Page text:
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Aerophones - Winds
(cumulative list, from all years' programs)

Instrument: Accordion
Dance/Movement Style in PLM: Polish Mountain Dances, Commedia dell'Arte, Romani dance forms, Hungarian Dance accordion is a portable instrument based on free reeds activated by a keyboard and a set of bellows. The concertina and the accordion were both invented in 1829, one in England and one in Vienna, Austria. The accordion was brought to the U.S. in the mid-1830's, and was called the French Accordion because of its great popularity in France at the time. The German accordion was mass-produced by German manufacturers after the 1850's, and enjoyed widespread popularity in America. The Button and Piano Accordions became popular after World War I. The Piano accordion is often associated with polka music in the U.S., and in France the Button accordion is the king of musette music. Versions of the accordion are used in cajun music, in Eastern European music, in Argentine tango, and in many other types of music worldwide. 1

accordion 2

Instrument: Flute
Dance/Movement Style in PLM: Commedia dell'Arte, Maya

The flute is the instrument that serves as the soprano voice in most bands, orchestras, and woodwind groups. Most flutes are made of metal and consist chiefly of a tube with a mouthpiece near one end. The musician holds the flute horizontally and blows across an oval shaped hole in the mouthpiece. At the same time, the musician presses levers on the flute, called keys. The keys, when depressed and released, open and close tone holes on the flute to produce different notes.


Instrument: Piccolo
Dance/Movement Style in PLM: Commedia dell'Arte
The piccolo is a type of transverse flute that is pitched an octave above the concert (or standard) flute. It has a range of nearly three octaves and reaches the highest pitches of a modern orchestra. It is used for special effects in orchestras but is more widely used in concert and marching bands. It is played in the same manner as a flute.

The piccolo was originally made out of wood and was featured in many prominent composers' works. One of the earliest pieces to use the piccolo was Beethoven's Fifth Symphony. However, the most familiar use of the piccolo is in the end of John Philip Sousa's "The Stars and Stripes Forever."

Instrument: Quena
Dance/Movement Style in PLM: Andean Dance
The quena is native flute of the Andes, originating many centuries before the Spanish conquest, and it holds a position of substantial prominence in Andean culture. The quena is a vertical flute, tubular in shape, open at both ends, with a U-shaped mouthpiece. It has six finger holes in front and one in the back. Quenas are available in a variety of sizes, according to purpose and to local customs. It can be made of wood or bamboo, though traditionally is made of clay, stone and bone, especially the wing bones of the condor.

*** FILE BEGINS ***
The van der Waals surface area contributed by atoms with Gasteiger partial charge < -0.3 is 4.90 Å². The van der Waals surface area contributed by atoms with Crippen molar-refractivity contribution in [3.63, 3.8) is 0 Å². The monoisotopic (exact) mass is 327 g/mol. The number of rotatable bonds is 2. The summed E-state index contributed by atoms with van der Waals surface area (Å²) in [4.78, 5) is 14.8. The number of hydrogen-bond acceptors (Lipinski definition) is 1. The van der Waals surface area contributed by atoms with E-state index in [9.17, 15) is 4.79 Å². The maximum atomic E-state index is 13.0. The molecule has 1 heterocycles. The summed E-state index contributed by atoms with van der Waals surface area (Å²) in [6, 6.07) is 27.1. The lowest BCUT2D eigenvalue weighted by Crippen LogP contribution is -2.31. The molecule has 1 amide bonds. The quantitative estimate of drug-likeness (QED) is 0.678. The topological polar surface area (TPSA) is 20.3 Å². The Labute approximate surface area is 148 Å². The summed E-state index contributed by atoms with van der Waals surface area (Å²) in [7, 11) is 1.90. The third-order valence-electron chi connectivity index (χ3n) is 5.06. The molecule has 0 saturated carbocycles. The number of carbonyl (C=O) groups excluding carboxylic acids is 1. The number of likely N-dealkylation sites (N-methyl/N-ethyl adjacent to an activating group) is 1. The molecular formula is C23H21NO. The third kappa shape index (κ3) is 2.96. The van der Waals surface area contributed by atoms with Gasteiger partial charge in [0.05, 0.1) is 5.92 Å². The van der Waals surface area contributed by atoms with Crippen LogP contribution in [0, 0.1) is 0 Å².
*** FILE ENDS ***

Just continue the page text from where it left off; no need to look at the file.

Instrument: Sikus
Dance/Movement Style in PLM: Andean Dance

Sikus (plural of siqu) are also called panpipes or zampoņas. The siqu is of Aymara origin from the highlands of Bolivia, and is made out of 17 cane tubes arranged in two rows. Sikus come in four sizes, with the smallest at about 4 inches to the largest at about 5 feet long. Their names are from small to large: ica, malta, zanca and toyo. They are played in sets of two, in interlocking melody and rhythm. The musicians who play the sikus and dance at the same time are known as Siquris.


Instrument: Saxophone
Dance/Movement Style in PLM: Commedia dell'Arte
The family of saxophones patented in 1846 by Adolphe Sax (from Belgium) combines the single reed of the clarinet with the bore and fingering patterns of the oboe, producing the tonal qualities of neither. The instruments fit well into bands, for their sound blends well with brass and woodwind instruments; their application to the orchestra has been more limited, because saxophones tend to dominate the varied tonal characteristics of that ensemble. Saxophones are made in seven sizes and pitch levels, spanning the entire spectrum of wind-instrument pitches. The most common are the alto and tenor saxophones.

Instrument: Sho
Dance/Movement Style in PLM:

The Japanese sho is a free-reed instrument consisting of 17 vertical bamboo pipes, fastened in place by a metal base. It is played by the inhalation and exhalation of the breath, resulting in extended periods of sound. It was introduced into Japanese culture by the Chinese in the seventh and eighth centuries, influenced by the Chinese sheng, and is typically associated with gagaku, or Japanese imperial court music.

Instrument: Sheng
Dance/Movement Style in PLM:

The Chinese sheng is a free-reed instrument consisting of 13-17 vertical bamboo pipes, fastened in place by a gourd-shaped, wooden base. It is played by blowing air into the base, and covering two or more holes on the various pipes creates different sounds and chords. It is capable of producing six notes simultaneously and is often referred to as the “Chinese mouth organ.” It has origins in the Chinese Zhou Dynasty spanning from 1045 to 256 BC.

Instrument: Piri
Dance/Movement Style in PLM: Geommu

The piri is a Korean double reed instrument, used in both the folk and classical (court) music of Korea. It is made of bamboo. Its large reed and cylindrical bore gives it a sound mellower than that of many other types of oboe.

Instrument: Daegeum
Dance/Movement Style in PLM: Geommu

The daegeum is a large bamboo transverse flute used in traditional Korean music. It has a buzzing membrane that gives it a special timbre. It is used in court, aristocratic, and folk music, as well as in contemporary music, popular music, and film scores.



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